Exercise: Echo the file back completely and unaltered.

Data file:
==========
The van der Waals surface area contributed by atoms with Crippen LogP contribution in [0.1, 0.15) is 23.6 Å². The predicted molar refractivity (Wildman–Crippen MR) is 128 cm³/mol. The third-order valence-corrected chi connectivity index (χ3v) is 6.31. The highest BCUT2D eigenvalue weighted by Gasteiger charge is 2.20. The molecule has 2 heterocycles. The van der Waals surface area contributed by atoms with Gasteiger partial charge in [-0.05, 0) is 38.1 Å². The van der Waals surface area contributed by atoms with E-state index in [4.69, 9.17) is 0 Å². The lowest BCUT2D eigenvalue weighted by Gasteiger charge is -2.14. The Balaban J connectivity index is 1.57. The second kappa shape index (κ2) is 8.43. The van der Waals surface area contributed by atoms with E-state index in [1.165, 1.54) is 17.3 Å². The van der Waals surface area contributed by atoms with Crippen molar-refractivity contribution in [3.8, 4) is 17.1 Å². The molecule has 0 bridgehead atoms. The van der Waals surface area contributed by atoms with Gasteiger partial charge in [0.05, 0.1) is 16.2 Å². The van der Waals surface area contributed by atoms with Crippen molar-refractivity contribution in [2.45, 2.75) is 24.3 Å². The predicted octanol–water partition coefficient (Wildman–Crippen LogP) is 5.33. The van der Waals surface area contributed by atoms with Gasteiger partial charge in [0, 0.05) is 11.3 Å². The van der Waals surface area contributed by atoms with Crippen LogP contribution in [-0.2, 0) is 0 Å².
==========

The van der Waals surface area contributed by atoms with Crippen LogP contribution in [0.1, 0.15) is 23.6 Å². The predicted molar refractivity (Wildman–Crippen MR) is 128 cm³/mol. The third-order valence-corrected chi connectivity index (χ3v) is 6.31. The highest BCUT2D eigenvalue weighted by Gasteiger charge is 2.20. The molecule has 2 heterocycles. The van der Waals surface area contributed by atoms with Gasteiger partial charge in [-0.05, 0) is 38.1 Å². The van der Waals surface area contributed by atoms with E-state index in [4.69, 9.17) is 0 Å². The lowest BCUT2D eigenvalue weighted by Gasteiger charge is -2.14. The Balaban J connectivity index is 1.57. The second kappa shape index (κ2) is 8.43. The van der Waals surface area contributed by atoms with E-state index in [1.165, 1.54) is 17.3 Å². The van der Waals surface area contributed by atoms with Crippen molar-refractivity contribution in [3.8, 4) is 17.1 Å². The molecule has 0 bridgehead atoms. The van der Waals surface area contributed by atoms with Gasteiger partial charge in [0.05, 0.1) is 16.2 Å². The van der Waals surface area contributed by atoms with Crippen molar-refractivity contribution in [2.45, 2.75) is 24.3 Å². The predicted octanol–water partition coefficient (Wildman–Crippen LogP) is 5.33. The van der Waals surface area contributed by atoms with Gasteiger partial charge in [0, 0.05) is 11.3 Å². The van der Waals surface area contributed by atoms with Crippen LogP contribution in [-0.2, 0) is 0 Å².